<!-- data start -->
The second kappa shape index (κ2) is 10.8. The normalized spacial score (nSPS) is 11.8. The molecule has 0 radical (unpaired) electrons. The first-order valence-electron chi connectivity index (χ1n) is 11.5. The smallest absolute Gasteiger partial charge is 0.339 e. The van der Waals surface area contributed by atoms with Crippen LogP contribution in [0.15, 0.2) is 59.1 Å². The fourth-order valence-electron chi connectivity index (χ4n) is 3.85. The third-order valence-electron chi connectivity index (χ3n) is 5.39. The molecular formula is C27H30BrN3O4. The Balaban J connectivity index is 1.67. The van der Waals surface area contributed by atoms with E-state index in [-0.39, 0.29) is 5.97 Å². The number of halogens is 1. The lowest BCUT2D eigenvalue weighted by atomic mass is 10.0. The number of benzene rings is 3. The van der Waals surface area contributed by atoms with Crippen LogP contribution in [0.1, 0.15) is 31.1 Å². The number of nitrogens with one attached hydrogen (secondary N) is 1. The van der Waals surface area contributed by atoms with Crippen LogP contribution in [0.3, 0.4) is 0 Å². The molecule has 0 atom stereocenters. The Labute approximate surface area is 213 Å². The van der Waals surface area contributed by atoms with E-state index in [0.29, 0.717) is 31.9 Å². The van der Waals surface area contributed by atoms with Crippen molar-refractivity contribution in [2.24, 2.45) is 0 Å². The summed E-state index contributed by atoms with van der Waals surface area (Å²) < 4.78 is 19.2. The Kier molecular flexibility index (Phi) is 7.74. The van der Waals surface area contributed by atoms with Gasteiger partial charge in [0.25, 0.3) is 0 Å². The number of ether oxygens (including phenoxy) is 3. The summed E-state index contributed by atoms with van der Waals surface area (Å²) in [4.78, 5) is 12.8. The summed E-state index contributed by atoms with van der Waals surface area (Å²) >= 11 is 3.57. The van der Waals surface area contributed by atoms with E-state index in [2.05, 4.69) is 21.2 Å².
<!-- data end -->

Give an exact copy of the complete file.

The second kappa shape index (κ2) is 10.8. The normalized spacial score (nSPS) is 11.8. The molecule has 0 radical (unpaired) electrons. The first-order valence-electron chi connectivity index (χ1n) is 11.5. The smallest absolute Gasteiger partial charge is 0.339 e. The van der Waals surface area contributed by atoms with Crippen LogP contribution in [0.15, 0.2) is 59.1 Å². The fourth-order valence-electron chi connectivity index (χ4n) is 3.85. The third-order valence-electron chi connectivity index (χ3n) is 5.39. The molecular formula is C27H30BrN3O4. The Balaban J connectivity index is 1.67. The van der Waals surface area contributed by atoms with E-state index in [-0.39, 0.29) is 5.97 Å². The number of halogens is 1. The lowest BCUT2D eigenvalue weighted by atomic mass is 10.0. The number of benzene rings is 3. The van der Waals surface area contributed by atoms with Crippen LogP contribution in [0.1, 0.15) is 31.1 Å². The number of nitrogens with one attached hydrogen (secondary N) is 1. The van der Waals surface area contributed by atoms with Crippen LogP contribution in [0.3, 0.4) is 0 Å². The molecule has 0 atom stereocenters. The Labute approximate surface area is 213 Å². The van der Waals surface area contributed by atoms with E-state index in [0.29, 0.717) is 31.9 Å². The van der Waals surface area contributed by atoms with Crippen molar-refractivity contribution in [2.24, 2.45) is 0 Å². The summed E-state index contributed by atoms with van der Waals surface area (Å²) < 4.78 is 19.2. The Kier molecular flexibility index (Phi) is 7.74. The van der Waals surface area contributed by atoms with Gasteiger partial charge in [0.25, 0.3) is 0 Å². The number of ether oxygens (including phenoxy) is 3. The summed E-state index contributed by atoms with van der Waals surface area (Å²) in [4.78, 5) is 12.8. The summed E-state index contributed by atoms with van der Waals surface area (Å²) >= 11 is 3.57. The van der Waals surface area contributed by atoms with E-state index in [2.05, 4.69) is 21.2 Å².